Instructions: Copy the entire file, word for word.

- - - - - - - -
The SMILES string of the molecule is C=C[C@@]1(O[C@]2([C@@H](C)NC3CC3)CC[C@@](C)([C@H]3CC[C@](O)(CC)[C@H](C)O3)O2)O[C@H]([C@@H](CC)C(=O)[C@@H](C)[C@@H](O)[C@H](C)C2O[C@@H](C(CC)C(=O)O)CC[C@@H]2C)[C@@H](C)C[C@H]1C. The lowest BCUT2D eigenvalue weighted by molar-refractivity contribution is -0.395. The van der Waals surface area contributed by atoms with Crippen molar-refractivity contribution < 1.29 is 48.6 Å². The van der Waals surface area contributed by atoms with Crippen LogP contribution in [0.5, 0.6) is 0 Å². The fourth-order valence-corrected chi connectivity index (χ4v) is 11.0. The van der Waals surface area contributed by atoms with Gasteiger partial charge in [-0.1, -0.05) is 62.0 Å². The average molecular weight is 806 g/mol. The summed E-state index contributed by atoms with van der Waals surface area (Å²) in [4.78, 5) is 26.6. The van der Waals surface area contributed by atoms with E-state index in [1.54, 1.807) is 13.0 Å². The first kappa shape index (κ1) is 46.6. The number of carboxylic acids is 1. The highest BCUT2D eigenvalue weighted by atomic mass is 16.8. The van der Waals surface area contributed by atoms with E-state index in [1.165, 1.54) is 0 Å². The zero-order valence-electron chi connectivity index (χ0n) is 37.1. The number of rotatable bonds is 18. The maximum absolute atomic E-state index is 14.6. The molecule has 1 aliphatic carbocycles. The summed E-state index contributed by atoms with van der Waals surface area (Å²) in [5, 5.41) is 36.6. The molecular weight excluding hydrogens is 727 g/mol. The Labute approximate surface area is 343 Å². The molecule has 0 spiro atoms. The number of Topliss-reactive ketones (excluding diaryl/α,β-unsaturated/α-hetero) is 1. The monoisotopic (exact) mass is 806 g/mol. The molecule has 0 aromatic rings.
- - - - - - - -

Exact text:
The SMILES string of the molecule is C=C[C@@]1(O[C@]2([C@@H](C)NC3CC3)CC[C@@](C)([C@H]3CC[C@](O)(CC)[C@H](C)O3)O2)O[C@H]([C@@H](CC)C(=O)[C@@H](C)[C@@H](O)[C@H](C)C2O[C@@H](C(CC)C(=O)O)CC[C@@H]2C)[C@@H](C)C[C@H]1C. The lowest BCUT2D eigenvalue weighted by molar-refractivity contribution is -0.395. The van der Waals surface area contributed by atoms with Crippen molar-refractivity contribution < 1.29 is 48.6 Å². The van der Waals surface area contributed by atoms with Crippen LogP contribution in [0.5, 0.6) is 0 Å². The fourth-order valence-corrected chi connectivity index (χ4v) is 11.0. The van der Waals surface area contributed by atoms with Gasteiger partial charge in [-0.1, -0.05) is 62.0 Å². The average molecular weight is 806 g/mol. The summed E-state index contributed by atoms with van der Waals surface area (Å²) in [4.78, 5) is 26.6. The van der Waals surface area contributed by atoms with E-state index in [1.54, 1.807) is 13.0 Å². The first kappa shape index (κ1) is 46.6. The number of carboxylic acids is 1. The highest BCUT2D eigenvalue weighted by atomic mass is 16.8. The van der Waals surface area contributed by atoms with E-state index in [1.165, 1.54) is 0 Å². The zero-order valence-electron chi connectivity index (χ0n) is 37.1. The number of rotatable bonds is 18. The maximum absolute atomic E-state index is 14.6. The molecule has 1 aliphatic carbocycles. The summed E-state index contributed by atoms with van der Waals surface area (Å²) in [5, 5.41) is 36.6. The molecular weight excluding hydrogens is 727 g/mol. The Labute approximate surface area is 343 Å². The molecule has 0 spiro atoms. The number of Topliss-reactive ketones (excluding diaryl/α,β-unsaturated/α-hetero) is 1. The monoisotopic (exact) mass is 806 g/mol. The molecule has 0 aromatic rings.